CITIZENS SINKHOLES–At Least Some Are Willing to Listen!

Since my last post on Citizens sinkhole rate increase; the one where I mentioned that some advocating for consumers may not fully understand the issue, I’ve had communications with all of them, except Senator Fasano. Chip Merlin and Sean Shaw have both, in their own way, indicated they will take a closer look at the facts. Sean Shaw has even indicated he is doing research on specific points. Frankly, regardless of whether minds are changed, this is what I’ve come to expect from two respected lawyers and advocates; the willingness to listen and, perhaps, learn.  As for the Pasco County activist, Ginny Stevans,  not so much!

Her lengthy response is replete with false statements, distracting exaggerations masquerading as fact, and a fundamentally flawed understanding of Citizens and the concept of insurance subsidies.

I’ve reproduced her comments in their entirety, followed by the “The Truth”. Unlike Ms Stevans, I’ve cited some helpful references and may add more in the future. Most can be found in the library on my website. Others are available from www.citizensfl.com, MyFloridaCFO.com or www.floir.com

Stevans: “Yes Mr. Scott I would say you might be delusional in thinking that I might agree with you. Sorry for the delay in responding, my family and I have been very sick with the flu. That being said I guess I will have to again clear up my position.”

The Truth–Sorry to hear about the flu and glad you’re better.

Stevans: “First of all I do TRULY care about consumers and have nothing to monetarily gain from my position, as do many others.”

The Truth–You’re asking for subsidies for your area and yourself at the expense of  others, many of whom are poor and can’t even afford to own property–that’s hardly nothing to “monetarily gain” and frankly, in the eyes of those paying, quite selfish.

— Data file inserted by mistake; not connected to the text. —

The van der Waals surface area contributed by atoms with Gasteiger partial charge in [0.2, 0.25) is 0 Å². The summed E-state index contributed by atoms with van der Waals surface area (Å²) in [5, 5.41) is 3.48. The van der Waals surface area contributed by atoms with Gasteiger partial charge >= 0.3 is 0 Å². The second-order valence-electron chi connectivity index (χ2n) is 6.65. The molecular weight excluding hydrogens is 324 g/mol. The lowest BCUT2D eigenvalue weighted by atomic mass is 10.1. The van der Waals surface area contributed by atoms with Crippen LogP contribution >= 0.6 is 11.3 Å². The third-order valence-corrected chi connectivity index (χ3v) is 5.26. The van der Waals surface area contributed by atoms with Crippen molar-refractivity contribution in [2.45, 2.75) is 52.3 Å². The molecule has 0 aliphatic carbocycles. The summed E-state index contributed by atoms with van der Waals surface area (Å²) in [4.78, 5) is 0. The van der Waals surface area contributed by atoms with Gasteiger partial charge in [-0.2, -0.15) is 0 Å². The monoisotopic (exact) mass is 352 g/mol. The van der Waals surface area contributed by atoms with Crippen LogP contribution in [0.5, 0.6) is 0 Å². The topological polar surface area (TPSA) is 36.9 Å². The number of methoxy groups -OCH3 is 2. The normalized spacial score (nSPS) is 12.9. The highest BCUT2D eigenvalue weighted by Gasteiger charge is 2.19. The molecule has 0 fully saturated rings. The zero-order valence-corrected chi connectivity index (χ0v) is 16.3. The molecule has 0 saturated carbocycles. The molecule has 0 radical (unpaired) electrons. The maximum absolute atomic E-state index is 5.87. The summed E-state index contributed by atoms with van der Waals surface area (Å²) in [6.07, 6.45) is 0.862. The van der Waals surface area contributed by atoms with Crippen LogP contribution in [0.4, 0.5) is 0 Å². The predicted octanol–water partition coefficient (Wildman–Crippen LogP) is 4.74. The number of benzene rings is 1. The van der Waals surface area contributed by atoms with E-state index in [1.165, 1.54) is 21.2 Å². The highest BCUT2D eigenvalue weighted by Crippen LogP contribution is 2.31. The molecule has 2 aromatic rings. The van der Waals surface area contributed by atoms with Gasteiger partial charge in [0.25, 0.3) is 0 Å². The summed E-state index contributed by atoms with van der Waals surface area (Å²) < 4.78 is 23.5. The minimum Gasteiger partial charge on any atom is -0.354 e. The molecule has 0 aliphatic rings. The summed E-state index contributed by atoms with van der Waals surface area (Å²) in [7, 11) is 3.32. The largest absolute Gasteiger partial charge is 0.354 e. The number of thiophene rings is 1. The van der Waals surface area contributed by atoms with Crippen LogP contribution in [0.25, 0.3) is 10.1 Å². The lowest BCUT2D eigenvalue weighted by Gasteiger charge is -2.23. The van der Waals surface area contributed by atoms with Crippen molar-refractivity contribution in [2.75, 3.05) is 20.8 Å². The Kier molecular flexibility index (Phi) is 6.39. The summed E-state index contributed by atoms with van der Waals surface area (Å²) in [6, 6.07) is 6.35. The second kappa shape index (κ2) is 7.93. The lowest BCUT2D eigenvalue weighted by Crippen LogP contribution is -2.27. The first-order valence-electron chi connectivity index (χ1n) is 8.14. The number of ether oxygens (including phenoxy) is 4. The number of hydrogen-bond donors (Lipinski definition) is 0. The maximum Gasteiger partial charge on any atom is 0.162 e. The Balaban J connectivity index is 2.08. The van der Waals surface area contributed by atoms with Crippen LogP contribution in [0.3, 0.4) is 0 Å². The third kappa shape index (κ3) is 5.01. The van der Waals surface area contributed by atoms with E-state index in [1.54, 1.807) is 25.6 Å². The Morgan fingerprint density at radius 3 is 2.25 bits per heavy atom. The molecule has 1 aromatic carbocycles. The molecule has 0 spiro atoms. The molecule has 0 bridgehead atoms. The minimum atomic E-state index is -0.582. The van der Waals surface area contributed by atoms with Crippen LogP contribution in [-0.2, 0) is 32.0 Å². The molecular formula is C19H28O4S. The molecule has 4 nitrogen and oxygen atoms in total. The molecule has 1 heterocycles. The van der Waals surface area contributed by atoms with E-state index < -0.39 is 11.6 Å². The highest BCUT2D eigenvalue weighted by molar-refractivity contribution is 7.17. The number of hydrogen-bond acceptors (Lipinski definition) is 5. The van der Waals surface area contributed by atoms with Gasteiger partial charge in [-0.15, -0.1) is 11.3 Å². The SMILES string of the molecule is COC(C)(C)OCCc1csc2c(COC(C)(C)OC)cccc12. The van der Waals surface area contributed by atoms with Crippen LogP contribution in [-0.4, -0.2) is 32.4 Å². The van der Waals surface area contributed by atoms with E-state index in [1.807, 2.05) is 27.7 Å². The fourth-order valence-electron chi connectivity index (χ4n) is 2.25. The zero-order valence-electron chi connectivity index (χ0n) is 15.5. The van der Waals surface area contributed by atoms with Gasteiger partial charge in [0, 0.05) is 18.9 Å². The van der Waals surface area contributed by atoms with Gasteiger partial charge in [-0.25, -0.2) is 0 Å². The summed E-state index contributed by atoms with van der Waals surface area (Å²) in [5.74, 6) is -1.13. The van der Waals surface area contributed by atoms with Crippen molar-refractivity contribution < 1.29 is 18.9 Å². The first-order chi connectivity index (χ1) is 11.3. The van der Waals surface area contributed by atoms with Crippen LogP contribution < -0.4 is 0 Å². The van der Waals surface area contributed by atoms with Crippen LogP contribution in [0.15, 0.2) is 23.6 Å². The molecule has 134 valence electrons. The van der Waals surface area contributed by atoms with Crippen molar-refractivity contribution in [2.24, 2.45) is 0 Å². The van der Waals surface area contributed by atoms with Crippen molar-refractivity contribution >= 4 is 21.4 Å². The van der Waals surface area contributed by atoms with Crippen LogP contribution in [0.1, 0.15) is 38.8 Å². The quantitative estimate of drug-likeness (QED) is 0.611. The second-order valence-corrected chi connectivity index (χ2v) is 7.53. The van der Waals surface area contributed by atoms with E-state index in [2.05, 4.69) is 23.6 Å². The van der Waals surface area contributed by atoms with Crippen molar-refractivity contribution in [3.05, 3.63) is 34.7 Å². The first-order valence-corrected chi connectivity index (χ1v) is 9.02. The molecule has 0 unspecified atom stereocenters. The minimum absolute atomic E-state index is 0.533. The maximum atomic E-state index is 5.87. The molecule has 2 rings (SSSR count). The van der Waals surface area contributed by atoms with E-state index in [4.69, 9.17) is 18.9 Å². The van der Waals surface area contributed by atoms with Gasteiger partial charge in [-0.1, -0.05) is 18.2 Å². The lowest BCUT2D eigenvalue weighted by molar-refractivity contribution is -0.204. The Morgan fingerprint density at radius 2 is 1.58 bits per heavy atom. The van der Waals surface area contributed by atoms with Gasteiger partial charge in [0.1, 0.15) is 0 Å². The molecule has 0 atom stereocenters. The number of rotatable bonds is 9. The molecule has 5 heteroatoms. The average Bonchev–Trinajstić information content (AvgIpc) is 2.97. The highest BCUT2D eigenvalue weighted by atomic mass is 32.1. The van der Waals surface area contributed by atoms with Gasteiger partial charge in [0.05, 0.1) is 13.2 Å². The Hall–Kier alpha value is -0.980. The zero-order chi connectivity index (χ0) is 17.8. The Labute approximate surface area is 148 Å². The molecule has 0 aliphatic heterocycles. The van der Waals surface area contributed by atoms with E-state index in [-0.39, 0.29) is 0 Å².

Stevans: “It is absurd to me that you could even write that this increase helps a huge majority of Citizens policyholders.”

The Truth–What I said is true and, if not, easy for you to refute by citing some facts.  My proof; see the ICA testimony in the Hartford Rate Hearing June 2011, the Citizens rate filing December 2010, and the explanation on Citizens website of how it’s first tier assessment is levied on existing policyholders.

 Stevans: “IF you would do your homework you would find out that MOST (if not ALL) consumers that HAD sinkhole coverage WANTED and NEEDED that coverage! It was FORCEFULLY removed from their policies several years ago and made (in THEIR words) “OPTIONAL” and at a HUGE increase to purchase it. When that happened many (if not ALL) consumers that “OPTIONALLY” dropped that coverage did it so they could afford to keep some type of coverage verses not being able to afford total coverage on their home. They were fooled into believing that “catastrophic” coverage would be adequate. In fact we know that “catastrophic” coverage covers nothing unless your home is condemned, falls into the ground, AND is deemed un-inhabitable!”